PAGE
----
Born in the coal fields of Strunk, Kentucky, Audrey Aline Messer Wickman first visited the West at twelve years of age. She moved to western Colorado to help in her grandparents’ home for a couple of years. The stay made a lasting impression because she only returned to her birthplace for a short time after that. In Colorado, she graduated from high school, met her future husband, and married in 1925. They came to southern Nevada in 1932 so that Robert Wickman could find work on Hoover Dam. Audrey Wickman joined the Mesquite Club in 1936 and has remained a member to date. She started the Literary Committee as a forum to share book reviews and hear speakers. She served as President of the club for 1947-48 and chose the year’s theme “Know your Neighbor.” In the post-war society, women’s involvement in civic affairs was particularly needed, she told the membership at the opening fall meeting. “The troubles which unsettle the world today are primarily ones which lie within the sphere of women’s business. They are matters of housekeeping, teaching and health. . . . The time has come when we as a nation cannot stay in our own backyards. . . . If we are to be good world citizens, local, state and national, we must first be good home citizens. These responsibilities call for knowledge, an appreciation of other points of view, and attitudes of good will and cooperation.” (Las Vegas Review Journal, 6 October 1947, Mesquite Club microfilm collection.) The duties of the president varied during those years. She recalled that “I was janitor, gardener and President.” During the wintertime, she remembered, “you had to have heat [for Friday’s meeting] and I’d go up on Thursday afternoon and light that old oil burning stove and then pray that it didn’t catch the place on fire all night.” She continued her commitment to club work by serving as state secretary for the Nevada Federation of Women’s Clubs. The friendships and cultural events which came from Mesquite Club and Federation membership proved to be of lasting value for this community builder. This interview has been produced with the assistance of the Mesquite Club and the History Department of the University of Nevada, Las Vegas. It is part of a series on women community builders in Las Vegas. The transcript has been edited only slightly for clarity while the syntax and style of the narrator were retained.
Goodwin, Joanne L. Interview, 1996 June 24. OH-03607. [Transcript.] Oral History Research Center, Special Collections and Archives, University Libraries, University of Nevada, Las Vegas. Las Vegas, Nevada. http://n2t.net/ark:/62930/d11j97m40
Standardized Rights Statement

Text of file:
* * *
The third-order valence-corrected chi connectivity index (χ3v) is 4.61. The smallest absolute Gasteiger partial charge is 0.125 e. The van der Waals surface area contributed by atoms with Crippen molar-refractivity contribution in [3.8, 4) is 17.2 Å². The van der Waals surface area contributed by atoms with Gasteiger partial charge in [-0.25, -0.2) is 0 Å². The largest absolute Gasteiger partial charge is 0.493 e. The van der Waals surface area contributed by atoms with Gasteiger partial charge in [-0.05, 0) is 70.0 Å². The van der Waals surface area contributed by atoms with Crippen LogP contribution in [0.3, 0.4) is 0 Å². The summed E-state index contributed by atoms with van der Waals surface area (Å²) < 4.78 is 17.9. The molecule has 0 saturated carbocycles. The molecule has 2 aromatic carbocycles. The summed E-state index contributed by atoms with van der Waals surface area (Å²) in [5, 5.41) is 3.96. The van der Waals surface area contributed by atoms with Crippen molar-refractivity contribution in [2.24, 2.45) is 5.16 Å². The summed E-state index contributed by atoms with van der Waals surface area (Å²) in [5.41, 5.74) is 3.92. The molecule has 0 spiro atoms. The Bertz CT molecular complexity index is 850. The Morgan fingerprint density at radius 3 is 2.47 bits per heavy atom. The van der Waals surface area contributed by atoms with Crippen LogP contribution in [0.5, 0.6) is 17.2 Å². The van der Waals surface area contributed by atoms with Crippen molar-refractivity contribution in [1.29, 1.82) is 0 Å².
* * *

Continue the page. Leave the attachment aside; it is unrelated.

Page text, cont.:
Audrey Wickman interviewed by Joanne L. Goodwin 24 June 1996 University of Nevada, Las Vegas ii ? 1997 Joanne L. Goodwin All Rights Reserved iii iv v List of Illustrations Audrey Wickman, Mesquite Club President 1947-48 Collection of Audrey Wickman frontispiece The following illustrations can be found following the text. Audrey Wickman (left) with her friend Phoebe dressed for the high school graduation dance. Glenwood, Colorado. May 1926. Collection of Audrey Wickman Robert Wickman and Audrey Messer. Glenwood, Colorado. Fall 1924. Collection of Audrey Wickman Newspaper coverage of Audrey Wickman’s Presidential Address to the Mesquite Club, 6 October 1947, Mesquite Club papers, microfilm vi Preface Born in the coal fields of Strunk, Kentucky, Audrey Aline Messer Wickman first visited the West at twelve years of age. She moved to western Colorado to help in her grandparents’ home for a couple of years. The stay made a lasting impression because she only returned to her birthplace for a short time after that. In Colorado, she graduated from high school, met her future husband, and married in 1925. They came to southern Nevada in 1932 so that Robert Wickman could find work on Hoover Dam. Audrey Wickman joined the Mesquite Club in 1936 and has remained a member to date. She started the Literary Committee as a forum to share book reviews and hear speakers. She served as President of the club for 1947-48 and chose the year’s theme “Know your Neighbor.” In the post-war society, women’s involvement in civic affairs was particularly needed, she told the membership at the opening fall meeting. “The troubles which unsettle the world today are primarily ones which lie within the sphere of women’s business. They are matters of housekeeping, teaching and health. . . . The time has come when we as a nation cannot stay in our own backyards. . . . If we are to be good world citizens, local, state and national, we must first be good home citizens. These responsibilities call for knowledge, an appreciation of other points of view, and attitudes of good will and cooperation.” (Las Vegas Review vii Journal, 6 October 1947, Mesquite Club microfilm collection.) The duties of the president varied during those years. She recalled that “I was janitor, gardener and President.” During the wintertime, she remembered, “you had to have heat [for Friday’s meeting] and I’d go up on Thursday afternoon and light that old oil burning stove and then pray that it didn’t catch the place on fire all night.” She continued her commitment to club work by serving as state secretary for the Nevada Federation of Women’s Clubs. The friendships and cultural events which came from Mesquite Club and Federation membership proved to be of lasting value for this community builder. This interview has been produced with the assistance of the Mesquite Club and the History Department of the University of Nevada, Las Vegas. It is part of a series on women community builders in Las Vegas. The transcript has been edited only slightly for clarity while the syntax and style of the narrator were retained. Joanne Goodwin, Associate Professor, History Department, UNLV Audrey Wickman interviewed by Joanne L. Goodwin This is Joanne Goodwin. I'm at the home of Audrey Wickman on June 24, 1996. I've read the legal release form and do you agree that you understand and have signed the form? Yes. Let's start with your early background. Where and when were you born? I was born in a little town called Strunk, Kentucky, August 14, 1903. What were your parent’s names? My father was Andrew Jackson Messer and my mother was Mary Alice Wyatt Messer. Did you have any brothers or sisters? I had five brothers and three sisters. Had your family lived in Strunk, Kentucky for several generations? Well, I would say so, yes. Of course they are not there anymore. So you grew up with a lot of relatives around you. Well, no. Our family didn't live too close to the others. I had one uncle that lived two miles from us with his family. That was the only one. And how would you describe Strunk, Kentucky and your neighborhood? Well, Strunk, Kentucky was just a little town and I don't know exactly what you would say about it. Did it have very many stores? 2 No. It was just a small place and it was just a mile from the town of Strunk to the West Jelico coal mine. And that was really where we lived because my father was an engineer at the coal mine. They had also a camp, what they called the camp, for the workers of the mine. So your father was a coal-mining engineer? Uh-huh [yes]. And your mother's job was raising the -- Raising the family. Uh-huh [yes]. We had a home that was only a block's distance from the mine. If you've ever been around a coal mine, they [had] small little cars of coal that would come in from the mine to the tipple, what they call the tipple, and they would dump the coal down the chute into the big railroad cars. And we only lived about a block from that. And my father had an office upstairs over this same tipple.1 And how long did you live there? How old were you when you left Strunk, Kentucky? I was twelve years old when I left there. My grandfather, who had lived in Kentucky, and my grandmother moved to Glenwood Springs, Colorado in 19 and 10. So he came back to Kentucky to see us and he said to my mother, her name was Alice and he called her Allie, he said, "Allie, I don't have any girls at my home any more and you have four. Would you let me have one of your girls to take home with me?" So she looked us over and she decided that I was small, maybe I needed a change. I was twelve years old and I weighed fifty-seven pounds. So I was tiny, and I'm still small. So I went home with my grandfather when I was twelve. And I lived with them for two years, then I went back to 1She attended a two-room schoolhouse in Strunk. Each room gave instruction to four grades. 3 Kentucky. I thought, well, I want to go home and see what things were like. But I didn't like Kentucky any more. The West was much more attractive to me. So as soon as I could, I went back to Colorado. I went through high school there, was married there, and lived there for seven years after we were married. That was June 6, 1925. Then we moved down here August 25th of 1932 and have been here ever since. Let me back up for a minute. You had four sisters? Three. Three sisters Five brothers. and five brothers. And you were the only one that came out to Colorado? Yes. And then you went back to Kentucky when you were fourteen? Uh-huh [yes]. And only stayed a short while. Yeah. So then you finished schooling -- And went back to Colorado. You went through high school in Colorado? Yes. 4 What was the name of the town in Colorado? Glenwood Springs. What part of Colorado is that in? It's on the western slope, about ninety miles northeast of Grand Junction. Were you a housekeeper for your -- Oh, yeah. Yes, for your uncle? No, that's after I was married. I wasn't a housekeeper for anyone else. Oh, ok. I just wondered when you went to his house if you had some responsibilities in the home. Oh, you mean my grandparents? Your grandparents. Oh, when you said uncle you kind of threw me. I'm sorry. No, I was just in school. I was only twelve when I went there, you know. And then you met your husband in -- In Colorado. What was he doing in Colorado? Had he been born and raised there? 5 He was born in Denver. How did the two of you meet? Well, my uncle and he went to school together and he brought him down to the ranch where I was living with my grandparents. [My uncle] introduced him [to me] and from then on he came to see me. So I went with him for a couple of years before I married him. So you lived on a ranch with your grandparents? Did you attend a rural school? No. The school was in the town of Glenwood and the ranch was only about two blocks from the city limits. So it was really in town. Now it is in town, you know it's grown so fast all over that area. Were you married before you graduated from high school? Um-hmm [yes]. Was that an unusual thing or were most girls married at that time? Well, no. There was just two of us that year before our senior graduation, we got married. So what brought you to Las Vegas? The building of the [Hoover] dam. It was depression time, 1932, and my husband was an automobile mechanic and he worked at the Ford place up there. And they just didn't have work anywhere, you know with the depression and all. So this friend that he had worked with there said, "Well, come on, let's go to Vegas." So, we got in the car and here we came. And we stayed here that first winter. He worked out at the dam [Hoover], and of course right down in the river bottom, and it was very hot. And the last of May, he said, 6 "I can't take this anymore." So he quit. So we went to California and visited his sister for a little bit, then we went back to Colorado for the summer. But that fall we came back again, and we've been here ever since. Did he return to work on the dam? No. He went to work here in town. He worked for Cashman Cadillac for thirty-one years. When you first arrived and he came to work on the dam, where did you stay? Well, his father had a cabin. It was down at the junction of Boulder Highway and Fremont, right in that area down there. There was a few houses. It was called The Meadows. He had a house there, a little cabin rather, one big room and then a smaller room with a bath and so forth. And that's where we stayed that first winter that we were here. So he came down to work on the dam and you came with another relative? No a friend. A friend. And did they have an easy time getting a job or did they have to wait? Well, it took a little time. At that time they had a place downtown where the men reported every morning to get on for work. And my husband was not an ex-serviceman, he was too young for the first war [World War I] and too old for the second one [World War II]. So it took him a little while to get on at the dam. But he did. So they prioritized service veterans? They did, they gave them [priority], yes. 7 You said he would come and apply downtown? They had an office downtown where the men reported every morning. Las Vegas or Boulder City? Las Vegas. How did you spend your days during that time? Oh, we didn't have air conditioning. It was very hot in August, as you might know. And usually in the morning after, oh about 9 o'clock, I know this friend, there was another family lived right close, and they'd go out and just follow the shade around the house. But when the sun went down it cooled, just like that, right now, it was cooled off. But we didn't mind it. Did you find it easy to make friends here? Oh, yeah. I never met a stranger. How large was the town of Las Vegas when you moved here? I think it was about 2,500. And where did the desert start? That's how people often talk about it. Well the railroad, the Union Pacific owned a group of houses from Second Street to Fourth Street, down as far as Garces. And that was about the end of town. There was two or three houses on Seventh and there was one house over on Lafayette. But that was just about all there was. That was the end of town. Were you aware of any club activity in town when you first arrived in 1932? 8 No, not quite. Not too much. I belonged to the Eastern Star and of course I went to that, and the Methodist Church. We had the old church on the corner then that was built in 1905. But its been torn down. So those were your major social activities in that first stay? Uh-huh [yes], the church. What was your involvement? Were you part of any women's groups with the church, or service groups? Well, no, not exactly. We had a Women's Day of course, which they still do. And, I went to that and I taught the little four-year-olds. OK, so you taught Sunday School? Yeah, in 1936 I joined the Mesquite Club. So you were here the first time for less than a year and then you went to California? No. When you came in 1932? When I came in 1932 we were here that winter and then we left the next spring and went back to Colorado for the summer. Then we came back and went to California for a short time, and then came back again. So, we've been here, altogether, since 1933. Oh, 1933. 1932 was when we came first and spent that first nine months. How did the depression affect Las Vegas? Did people even notice it, with the dam? Well, not too much, no. At that time the Union Pacific, the headquarters for the railroad, 9 they had taken that and moved it to Caliente. So they thought, "oh, Vegas will go down to nothing." But the dam started and people came in and everything, so it didn't affect the town at all. So small businesses continued and they had the workers? Uh-huh [yes], they had a place near North Las Vegas that they called Hoover City. It was where men who couldn't get work, and it was just bums, they were just bumming there. So that was kind of rough for those men. But that's what they called it, Hoover City. Those were tents and little cardboard construction? Cardboards, more or less. They didn't have tents. Just anything they could survive under. And of course with the summers being warm, they didn't need too much. And then when you came back in 1933 were the effects of the depression visible in Las Vegas? No, evidently not. Not with the dam of course. Then my husband went to work for the Ford Motor Company and he worked for them for, I think, about a year. Then he went to work for Cashman Cadillac. Of course it was the James Cashman Company at that time instead of Cadillac. And he was an engineer there? He was a mechanic. A mechanic. 10 And he was with them, I think I told you, thirty-one years. You had been a young woman in Kentucky and Colorado and California. When you moved to your new home in Las Vegas, what did you miss most about those places? I don't know, really, that I missed anything. Like I say, I don't meet strangers very often. I just adjust, get acquainted. So when you returned, it was just a few years before you started the involvement with the Mesquite Club. Had you any children at that point, or would that come later? Well, let's see. I joined them in 1936 and my daughter was born in 1937. So when you returned to Las Vegas it was in one of its first growth spurts, I suppose with the dam, and then with the World War II construction that followed. I'd like to hear some of your impressions of the city from when you returned, all the way through the war years. How did you see the city change? Well, really I don't know. I know we worked at the U.S.O. and we rolled bandages and all that sort of stuff. As part of the club work? No, not the club. They called it the U.S.O. I think, wasn't it? Yes, that's right. I'd go downtown where they had a building and that's where we worked. Would the word just get out that volunteers were being asked to come to the U.S.O. or was there an announcement in the newspaper? No, I guess word of mouth because I don't think it came out in the paper. I don't think so. 11 So a lot of men and women, or mostly women -- No, just women, did the work. What other kinds of war work were women involved in at that time? I don't know. Could you see a lot of development in the city; new shops, more places to have recreation? I just don't really know. Between 1931 and the end of the war, gambling activity expanded in the city. Well they had gaming in the very beginning. When you arrived? Yes. The old Las Vegas Club was one of the first, and the Pioneer Club. They had gambling. It was legalized in 1931, and there may have been different kinds of gambling prior to that time. Oh, yes. Everything you hear about Las Vegas is from the perspective of people who don't live here. What did it look like to someone who did live here, to watch these big casinos and hotels developed? Well, I don't know that it would make much difference. Of course you see them going [up]. I don't go to the hotels too much, but it was the entertainment. It used to be that 12 you could go to these hotels, especially when the Flamingo and the Desert Inn, and you could go and for two dollars you ordered a drink. They'd serve whatever you wanted [for] two dollars, and you could see the shows. And they had good shows back then. So that was one of the entertainments we had was going to the shows. And cheap. Very reasonable. One of the direct ways of promoting Las Vegas during these years was as an entertainment capital. Did it look like an entertainment capital to you. Well, I wouldn't know honey. We were always a little excited when a new hotel came in. You know we always had to go, and as I said it didn't cost you much to go to the show. You could go to dinner first if you wished, in some of them. Some you couldn't. The El Rancho was the first hotel. Let's talk a little bit now about your involvement in the Mesquite Club. What kind of club life existed in Las Vegas? Well, they met every Friday. No not every Friday. They met on the first and third Fridays in the beginning when I joined. And of course, they had book reviews, and they had entertainment, somebody speaking, something each time. There was some kind of a program and then refreshments. Once in awhile we'd have a card party. Especially when we increased the size of the clubhouse, just twice to what it was. So when we decided to do that we gave card parties to raise the money to pay for it. And Isabelle Blackman was very active in that particular year, to do that. She was the president before I was, so we worked together. Where was the first club? The first one I went to was on the Las Vegas Boulevard South. Just about, 602 is the number, the second building from the corner. 13 And then you moved during the years that you were active, to this larger club? No, that was the club for so many years. Then they sold that property. But that was here not too many years ago. We didn't have a clubhouse for a year or so, and we rented different places to meet. And they built the one they have over here on St. Louis, now. What motivated you to chose Mesquite? Well, it was a place to meet nice people and to go somewhere. [There] wasn't too many places to go for entertainment, or to visit with others. It became a place where you could meet other women like yourself? Oh, yes. Were any of the founders still active? Oh yes. Frances Farnsworth was one of the founders. In fact she's the one that, she and Lottie Wingert and, who was the other one, Grant, Dora Grant. Those ladies were the ones who took me in to the club. They invited you into the club? Yes. And that's how women would join, they would have sponsorship? Um-hmm [yes]. OK. And how had you known them? Oh, I don't know, through church, other organizations I belonged to. 14 Was Delphine Squires still active at the time you were there? Um-hmm [yes]. And what other kinds of clubs were you aware of in Las Vegas? We had another club that was organized in 1919. It was a study club. It was called U-Wah-Un. If you want to write that down I'll show you how. You make a u and a dash, wah dash un, U-Wah-Un. It's an Indian name meaning a circle of friends. That was organized in 1919, and I belonged to that all these years. You're still a member? Um-hmm [yes]. And it is a book, a literary club? It's literary, more or less, yes. We have some wonderful photographs of the club in Special Collections. So there was the study club. Any other kind of club activity? The Service League, Business and Professional Women, any of those? No. Were you aware of that activity in the city? I mean did one club have any interaction with other clubs? Were you united in any activity? No, I don't know of any. Was the Mesquite Club part of the General Federation of Women's Clubs? Um-hmm [yes]. 15 It was? So it would be part of the Nevada Federation as well. It was, I was trying to remember. It belonged to the Nevada Federation and the General Federation of Women's Clubs. How did the club decide what its agenda would be for the year, special projects or events? Well, they had a First and Second and Third vice-president and the Second vice-president was responsible for programs. So, I don't know, we just got together and made them up. Did you ever pick any particular themes to focus on over the course of the year? I don't know, honey. I imagine we did. During the war, it seemed that there were some efforts during the war years around defense activities, or supporting buying bonds, or fundraising for different kinds of bond activities. No, I don't think we did any of that. When you were president, did you set any particular goals for your presidency? Well, each year you tried to do something for the clubhouse. I know one of the presidents got a new dishwasher for the kitchen, which was a big deal for us. And on my year, we had a very well known pianist that was coming to give us a program, and the old upright piano that we had was not very good. So I said, "well I'm not going to have her play on that." So I went to Garehime Music Company and asked them if they'd rent me a piano. So they came down and took the old one away and left a nice piano for this lady to perform for us. And so when it came to settling up, he charged us [seven dollars and fifty cents], just for moving it from their building to ours. And I said, "well, we're going 16 to keep the piano." So we had card parties and did different things and raised the money and we bought the piano. What are some of your fondest memories of those years with the Mesquite Club? Oh, I don't know. It was a busy time and of course, I used to laugh when I'd think about it. In the morning, we just had an old oil-burning stove in the club house. And of course in the winter time you had to have heat and if it was real cold, I'd go up on Thursday afternoon and I'd light that old oil-burning stove and then pray that it didn't catch the place on fire all night. I was janitor, gardener and president. You had it all. So I would go and dust the room with the dust mop, put the chairs all in place. We didn't have a podium or anything, we just had a little square table. In fact, its still there in the clubhouse where we conducted the meetings. I used to laugh, cause here I'd go over in my work clothes and get the place all in order and then go home and get all cleaned up and go back. And we had to wear gloves and a hat at that time. Everybody wore a hat and gloves. How many women would come to your meetings? Oh, we would have anywhere from forty to seventy. We had a good crowd. Always had a good crowd of people. And sometimes the meetings were in the hotels, and then they were in your clubhouse when you had the club? I was trying to think. I get it mixed up sometimes with another one, where we would have our opening lunches, closing and all that. After the war, according to the minutes and according to the materials that we have in the library, the Mesquite Club focused on building American homes, and the role of 17 women in American homes, in civic life. Do you have any particular recollections of what women wanted to do to help the country after the war? No. What do you think women thought their most important opportunities were in the 1950s?2 Your home and your family first and then your outside activities. And we had card games. Everybody likes to play bridge so we had those quite often. I belonged to bridge clubs. Did the Mesquite Club ever have something called mother's clubs, where you helped each other with child-rearing ideas, or read books? No. Did the Mesquite Club, to the best of your knowledge, ever become involved in any kind of civic activities? Did they ever go to City Council or sponsor any kinds of civic changes? I don't know. I know Adeline Bartlett used to go to the Commissioner's meeting, but I don't remember anything that came from it. And she would report to the meeting? No, I think it was more on her own. She wanted to keep up with what was going on. Would that have been in the late 1940s or 1950s, or later even? Let's see, I would say it would be in the late 1940s at least. 2End tape 1, side 1. 18 Were any of the women in the families of the large gaming establishments or hotels, like the Binions or the Clarks or the Bayleys, were any of them Mesquite Club members? Toni Clark or Judy Bayley? No they weren't. They didn't belong. How would you describe the membership during your years? Well, it was something to go to. There wasn't too many things in town, you know, too many places to go. And everybody liked to go to club. Did any kind of religious affiliation bring women into the Mesquite Club? No. It had nothing to do with religion. And you had fundraising activities directed at improving the club? Oh yes. Did you ever have fundraising activities for other groups? Hm-mm [no]. What about work with juveniles that the Mesquite Club took up? I don't really remember that. I worked for a company in Chicago [for about twenty years]. Yeah, at least that. It was, wait till I think of it, the Fayette Card Company in Chicago. And I worked from my home. But I had a big clientele. Sold beautiful, beautiful cards [and made] four hundred dollars. So the Mesquite Club had a city beautification project, where they would plant trees? 19 Well, in the very beginning of Las Vegas the women planted trees downtown. There used to be trees all the way down Fourth Street, Third. And that was one of your sponsored projects, the club-sponsored projects? Yes. We usually think of the Mesquite Club as the founding women’s club of the city. I think it is too. There was an entire generation of club members by the time you joined, yes? Yeah. So it was well established when you joined it? Oh yes. And would you say that the members were wives of businessmen? Could you characterize them in that way? Well, some of the founders were. Mrs. Wingert, her husband's in the bank, and Farnsworth, her husband is the County Recorder or something. Yeah, their husbands were in business. What were the requirements? You said that you were invited into the club. Would there be a vote of the membership. I don't have any idea, honey. Can't remember. OK. 20 I know our dues were two dollars. Two dollars a year? A year. In the beginning. And what would you look for in a new member? Well, I would think mostly, that it'd be somewhere to go and to visit with people and to hear a program. So you were wide open? You would accept just about anyone into membership? Oh, yeah. No, not exactly. Is there anything more that you can tell me about that? Oh, I don't think so. They had to come recommended, you know. Usually a friend brought a friend in. Down on the Boulevard, when Isabelle Blackman was the president before me, we worked together. I was her secretary and all that stuff. The curtains in the clubhouse were just, you know just nothin.' So we bought some material that was all, had little flowers and different things or designs in it, and we made drapes to go over those windows. So that was one thing we did to make it a little better. And tell me again where that clubhouse was located, the one you just described. It was about 602 Las Vegas Boulevard South. There was a cleaning establishment right on the corner and it sets away back. It's a wedding chapel now. It sets away back next to the alley. And then where was the next clubhouse? 21 Over here. I think it's 702 St. Louis. And when did you move into that clubhouse? Lord, I don't remember, do you? [Ethyl Trione answered, "1956 or 1959."] 1956 or 1959? I know we didn't have one for a couple of years. And you raised all the funds for that out of your fundraising activities? To build it? I don't know, I imagine. [Ethyl Trione added, "It was one of the only places to meet. When you built it, it was a community service, you rented it out."] And we still rent it out, don't we. So your new Mesquite Club became a community center that could be rented, and it was one of the few in town? I think so. When did you step down from your active life as a Mesquite Club member? I don't know when I quit doing anything except going. I seldom miss a meeting even now. So you were active through the 1950s and 1960s? Oh, yes. It was just one place to go, you know in those days. You'd see all your friends and enjoy it. It sounds as though it really does become the friendship network. 22 Yes. Because the city is going through such major changes then, from 1960 on. What do you see as some of those larger changes? I don't really know, I'd have to think about that. No more small town of 2,500. Oh, no. No, it's no more small town anymore. And its growing. They say it’s the fastest growing city in the country. I don't like to see it but what are you going to do about it? When you lived here in the earlier decades, you felt like you could know everyone in town? Oh, you did. Yes, when you went downtown you met everybody you knew. Just like old-home week. No, it was nice. Of course I only lived six blocks from town for years and years. I lived on the corner of Fourth and Garces. So I walked all the time. I never even thought of driving because everything was downtown. I'm introducing another member to this interview now. My name is Audrey Swenson, and I'm Audrey Wickman's only daughter. [To Swenson:] You were raised in Las Vegas? Yes, I was born at the Las Vegas Hospital over on North Eighth Street, and it is no longer there. In 1937 we lived on Fourth Street as Mother just said. Of course I went two blocks away to Fifth Street Grammar School. So I did walk every morning to Fifth Street Grammar School. All the shops were down on Fremont Street. Where the [Fremont Street] Experience is now, with nice dress shops. The drugstores and all the dime stores, a very interesting place for little girls. But whenever we walked downtown, it would take 23 oh, so long because Mother knew everybody and I'd have to stand there and wait while she visited with everybody. Did you join the Mesquite Club? No, I never have joined the club. I moved away from here after high school, and then I'd come back and forth a few times. I came back in 1971 and have been here since. But I'm not the club woman Mother was. She loves to be surrounded by people, and I think I took after my father and am more of a home body. It was great growing up here. There was a lot of love. Everybody looked out for everybody. [To Wickman:] Did the Mesquite Club have an annual mother-daughter tea? They may have. Debutante things. They had the debutante, a party or two like that, do you remember? Swenson: I know a couple of times I had to be in a piano recital at the Mesquite Club. [To Swenson:] You were part of the entertainment? Well, I don't remember anything about it except I was scared and had to play the piano. So I don't know whether it was rented out for that purpose or whether it was part of the club's activities. That was a long time ago. [To Wickman:] And there are pictures in Special Collections of a Founder's Day. Was that always an annual event with the club? I don't think so. It might have stopped after the war, but we have some wonderful pictures from those earlier years. Did you ever have any hesitations about bringing up your daughter in Las Vegas? 24 [Swenson answers:] Well, I can remember when I was very small, we went to dinner at one of the hotels down on Fremont Street. And my dad held me up and let me put a nickel in a slot machine. And that was quite exciting. But I didn't get anything out of it. I really have not become a gambler. Having grown up around it, it doesn't mean anything to me. There is no real interest there at all. During my high school years, whenever we had a prom or some school dance, or function like that, we would always go out afterwards to one of the hotels and see the late show. As mother had stated, for a piece of pie and a Coca Cola you could watch the best entertainment in the world and it was marvelous. Everyone dressed up and everyone was quiet and minded their manners. Nobody got rowdy. It was just a very nice thing to do. We were all quite proud of our town and things that were going on. We had what was called the Wildcat Lair. Of course Las Vegas High was the only one in town at that time, and I graduated from there in 1955 with Senator Bryan. And quite a few people that still live here, Superintendent of Schools, Brian Cram, and quite a few of them were in my class.3 We used to go to the Wildcat Lair which is down